Among the 17 Sustainable Development Goals, unveiled at the UN on September 25th, is  GOAL #4, one that many would argue is a “root” goal, essential to a better future.

Education has been proven to have effects on reducing poverty and violence, and improving health outcomes for mothers and children.  It has been shown to contribute to individual happiness, feelings of self-worth and resiliency. It is related to one’s ability to adapt, to be open-minded and problem-solve. And, if that’s not enough, many draw a link between education and a nation’s economic growth. Specifically it’s the quality of education. The World Bank concludes “that educational quality – particularly in assessing policies related to developing countries – is THE key issue.”

EMpower’s work with young people embraces the power of education.  Education is one of the three key pillars of youth development in which we invest, and makes up 39% of the investments to local organizations in the 15 EM countries where we work.

Our work in educating at-risk youth focuses on:

  • Improving the quality and relevance of education

  • Building in 21st century skills needed to survive, much less thrive, in EM economies and societies

  • Closing the gender gap in education, especially on secondary school completion for girls

  • Boosting Science, Technology, Engineering and Math (STEM) skills, especially for girls

  • Facilitating 2nd Chance education for those who never got to school or had to drop-out

Our work closely aligns with 2 of the targets associated with SDG #4.

  • By 2030, ensure that all girls and boys complete free, equitable and quality primary and secondary education leading to relevant and effective learning outcomes 

  • By 2030, eliminate gender disparities in education and ensure equal access to all levels of education and vocational training for the vulnerable, including persons with disabilities, indigenous peoples and children in vulnerable situations 

EMpower specifically focuses on the most hard to reach and disadvantaged young people. Around the globe, over 70 million children are not in school.  Our efforts seek to reduce and eliminate barriers to attending school with practical interventions such as subsidizing school fees or uniforms.

For youth who are out of school, our “second chance” work supports programs that provide basic numeracy and literacy through complementary or remedial education. Young people then can be mainstreamed into a school or achieve fundamental skills outside of the school setting.

In the EM countries where EMpower works, the quality of education is very uneven.  Often classrooms are overcrowded, teachers are either poorly trained or entirely absent, and the curriculum does not prepare youth for the real world. Despite their regular attendance at school, many youth lack reading, writing and math skills. To strengthen quality for each and every student, EMpower supports after-school and holiday tutoring or coaching that fills the gaps and supplements inadequate teaching quality. Some programs directly target improving teacher skills.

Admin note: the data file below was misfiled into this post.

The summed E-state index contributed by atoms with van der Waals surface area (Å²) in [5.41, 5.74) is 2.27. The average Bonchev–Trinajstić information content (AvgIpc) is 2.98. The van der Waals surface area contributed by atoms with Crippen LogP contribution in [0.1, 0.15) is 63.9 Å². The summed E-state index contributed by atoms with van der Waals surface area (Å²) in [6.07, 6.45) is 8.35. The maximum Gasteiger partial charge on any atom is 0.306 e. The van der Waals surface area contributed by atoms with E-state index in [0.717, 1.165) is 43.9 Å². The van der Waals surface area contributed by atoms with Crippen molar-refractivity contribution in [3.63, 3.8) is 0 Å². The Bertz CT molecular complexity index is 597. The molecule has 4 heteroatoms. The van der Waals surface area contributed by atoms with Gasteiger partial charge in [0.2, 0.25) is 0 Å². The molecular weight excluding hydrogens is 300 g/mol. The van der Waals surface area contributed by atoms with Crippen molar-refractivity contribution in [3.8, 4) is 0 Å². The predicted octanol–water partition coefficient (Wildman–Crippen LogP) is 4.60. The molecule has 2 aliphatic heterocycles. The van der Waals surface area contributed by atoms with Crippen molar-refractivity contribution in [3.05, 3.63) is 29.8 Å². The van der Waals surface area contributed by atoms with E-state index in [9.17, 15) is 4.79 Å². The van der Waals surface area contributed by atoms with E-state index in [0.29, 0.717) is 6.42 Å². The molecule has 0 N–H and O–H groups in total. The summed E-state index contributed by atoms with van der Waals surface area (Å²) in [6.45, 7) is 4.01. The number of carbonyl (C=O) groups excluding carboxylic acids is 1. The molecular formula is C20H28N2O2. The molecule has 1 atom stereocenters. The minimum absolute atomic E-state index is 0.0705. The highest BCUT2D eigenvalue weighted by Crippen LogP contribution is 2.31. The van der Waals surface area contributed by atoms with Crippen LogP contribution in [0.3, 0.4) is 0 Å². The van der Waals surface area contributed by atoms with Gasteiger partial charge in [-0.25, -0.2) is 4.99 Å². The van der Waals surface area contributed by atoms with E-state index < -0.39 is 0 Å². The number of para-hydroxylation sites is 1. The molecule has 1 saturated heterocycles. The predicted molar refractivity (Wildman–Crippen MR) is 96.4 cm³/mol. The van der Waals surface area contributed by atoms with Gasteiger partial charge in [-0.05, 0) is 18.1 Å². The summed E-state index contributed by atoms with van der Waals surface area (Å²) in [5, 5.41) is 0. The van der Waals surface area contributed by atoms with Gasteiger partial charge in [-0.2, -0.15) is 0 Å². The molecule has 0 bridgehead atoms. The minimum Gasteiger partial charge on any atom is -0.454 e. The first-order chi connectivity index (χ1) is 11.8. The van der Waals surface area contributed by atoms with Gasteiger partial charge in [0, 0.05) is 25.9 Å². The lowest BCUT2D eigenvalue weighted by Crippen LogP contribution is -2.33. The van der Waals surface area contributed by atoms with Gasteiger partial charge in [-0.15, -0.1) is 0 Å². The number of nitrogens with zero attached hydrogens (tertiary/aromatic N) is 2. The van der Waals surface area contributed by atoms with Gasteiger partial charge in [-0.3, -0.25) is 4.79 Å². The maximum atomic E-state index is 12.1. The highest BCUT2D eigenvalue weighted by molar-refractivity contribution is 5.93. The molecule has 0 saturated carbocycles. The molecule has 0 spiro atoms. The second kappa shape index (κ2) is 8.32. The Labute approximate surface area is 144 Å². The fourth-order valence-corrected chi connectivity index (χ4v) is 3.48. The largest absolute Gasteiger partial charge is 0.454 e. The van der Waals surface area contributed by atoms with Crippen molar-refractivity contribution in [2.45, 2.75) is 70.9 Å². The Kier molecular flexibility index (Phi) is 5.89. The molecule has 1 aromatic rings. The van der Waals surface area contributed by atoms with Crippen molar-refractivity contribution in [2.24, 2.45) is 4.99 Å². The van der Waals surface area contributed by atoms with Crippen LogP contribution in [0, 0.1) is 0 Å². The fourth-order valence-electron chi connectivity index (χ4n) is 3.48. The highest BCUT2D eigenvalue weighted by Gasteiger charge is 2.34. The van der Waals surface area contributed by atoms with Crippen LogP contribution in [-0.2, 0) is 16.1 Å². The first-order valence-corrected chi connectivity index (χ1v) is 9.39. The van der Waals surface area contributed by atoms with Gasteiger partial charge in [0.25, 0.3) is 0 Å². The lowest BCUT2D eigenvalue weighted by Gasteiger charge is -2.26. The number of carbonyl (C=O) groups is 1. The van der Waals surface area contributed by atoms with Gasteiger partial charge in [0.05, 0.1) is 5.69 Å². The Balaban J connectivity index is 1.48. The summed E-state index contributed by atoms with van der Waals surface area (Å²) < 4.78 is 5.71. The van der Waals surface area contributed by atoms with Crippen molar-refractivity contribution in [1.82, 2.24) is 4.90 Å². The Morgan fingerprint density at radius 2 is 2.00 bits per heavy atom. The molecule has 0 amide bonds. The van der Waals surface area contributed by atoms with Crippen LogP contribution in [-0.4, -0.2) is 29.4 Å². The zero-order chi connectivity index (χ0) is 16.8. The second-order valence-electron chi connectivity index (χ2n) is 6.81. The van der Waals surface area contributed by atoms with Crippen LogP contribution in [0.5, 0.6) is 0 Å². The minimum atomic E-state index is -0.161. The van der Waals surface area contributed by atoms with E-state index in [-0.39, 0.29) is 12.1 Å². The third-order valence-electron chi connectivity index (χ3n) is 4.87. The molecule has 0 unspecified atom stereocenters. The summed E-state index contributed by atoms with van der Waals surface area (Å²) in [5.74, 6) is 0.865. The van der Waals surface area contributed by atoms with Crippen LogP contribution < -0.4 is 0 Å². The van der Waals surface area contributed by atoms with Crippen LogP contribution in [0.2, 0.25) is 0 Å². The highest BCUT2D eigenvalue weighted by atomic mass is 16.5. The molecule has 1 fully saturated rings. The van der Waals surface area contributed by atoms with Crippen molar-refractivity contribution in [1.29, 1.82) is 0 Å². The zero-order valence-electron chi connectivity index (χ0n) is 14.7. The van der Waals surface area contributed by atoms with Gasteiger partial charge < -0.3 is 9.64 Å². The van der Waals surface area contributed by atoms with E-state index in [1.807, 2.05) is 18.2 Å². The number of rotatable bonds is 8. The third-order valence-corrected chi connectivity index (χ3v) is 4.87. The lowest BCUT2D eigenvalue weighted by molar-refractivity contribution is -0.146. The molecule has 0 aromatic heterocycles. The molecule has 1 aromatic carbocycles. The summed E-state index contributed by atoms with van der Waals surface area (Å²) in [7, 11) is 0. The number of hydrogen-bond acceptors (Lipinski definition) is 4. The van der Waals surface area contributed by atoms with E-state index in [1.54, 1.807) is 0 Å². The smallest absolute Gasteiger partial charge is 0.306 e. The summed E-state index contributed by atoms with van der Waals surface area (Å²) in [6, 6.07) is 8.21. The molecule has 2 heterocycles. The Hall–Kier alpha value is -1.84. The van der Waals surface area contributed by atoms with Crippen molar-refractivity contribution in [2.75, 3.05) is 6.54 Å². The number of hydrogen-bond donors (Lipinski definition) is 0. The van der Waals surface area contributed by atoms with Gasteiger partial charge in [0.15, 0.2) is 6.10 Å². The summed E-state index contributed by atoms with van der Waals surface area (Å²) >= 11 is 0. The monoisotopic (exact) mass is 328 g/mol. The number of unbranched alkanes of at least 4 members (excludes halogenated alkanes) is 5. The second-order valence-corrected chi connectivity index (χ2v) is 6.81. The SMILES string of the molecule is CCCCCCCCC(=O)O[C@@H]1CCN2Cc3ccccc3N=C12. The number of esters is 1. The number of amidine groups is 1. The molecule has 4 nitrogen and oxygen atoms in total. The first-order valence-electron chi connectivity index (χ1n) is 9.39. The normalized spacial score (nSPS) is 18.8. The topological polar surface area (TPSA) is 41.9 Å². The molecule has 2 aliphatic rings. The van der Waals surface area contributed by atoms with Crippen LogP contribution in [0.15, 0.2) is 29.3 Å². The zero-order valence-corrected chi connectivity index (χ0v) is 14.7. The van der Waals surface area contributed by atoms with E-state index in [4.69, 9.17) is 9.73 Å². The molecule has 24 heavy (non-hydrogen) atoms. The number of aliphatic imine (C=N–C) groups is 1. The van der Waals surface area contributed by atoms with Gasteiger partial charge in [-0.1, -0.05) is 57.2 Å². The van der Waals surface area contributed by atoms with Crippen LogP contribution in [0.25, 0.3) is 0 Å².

EMpower works with local grantee partners that use relevant, practical approaches that will prepare students for their real life situations in their specific settings, such as agricultural-focused skills in rural communities.

In preparing at-risk young people for their future in an increasingly globalized and technological world, we support programs that teach fundamental 21st century skills including computer literacy and international languages such as English. These skills are critical in enabling young people to get many jobs and to fully participate and contribute in a rapidly globalizing world.

A gender gap in education especially for post-primary education continues in many EM countries where we work.  Girls face additional barriers that limit both their access to schooling and the ability to remain in school. Girls may be kept out of school in order to help the household with chores or care of younger siblings. Fears of sexual harassment and violence, as well as beliefs that it is not important to educate girls, keep some girls—especially past the age of puberty—at home.                                                                                   

EMpower aims to level the playing field.  We support local organizations that work to reduce practical barriers to girls’ attending school by subsidizing school fees, supplies or uniforms, and residences for rural girls to attend schools outside their communities. Many of our grantee partners educate parents and families, using local campaigns and the girls taking leadership roles, to build awareness of the value of keeping daughters in school.  In local communities, EMpower partners focus on reducing the threat of violence against girls and creating safe spaces.

Across all of our work in education, EMpower encourages and shares “gender-sensitive approaches” to benefit both boys and girls.  EMpower grantee partners are building an understanding of the effects of gender-bias, and helping to overturn these limiting stereotypes, to empower both young men and young women and create more enabling environments for them.

GOING ON NOW! Citi’s e for Education Campaign 2015

October 5th – December 11th 

We are grateful to Citi for including EMpower for the 3rd year as a recipient of the funds from their e for Education Campaign. From October 5 to December 11, Citi will donate $1 for every $1million transacted on Citi Velocity and CitiFX Pulse by Institutional Investors and Corporates.


EMpower is proud to be a beneficiary of Citi’s e for Education initiative for the 3rd consecutive year. Their generosity has enabled us to expand and deepen our work, supporting 17 local organizations in 2014, and 19 in 2015. 

  “Education is the most powerful weapon which you can use to change the world.” Nelson Mandela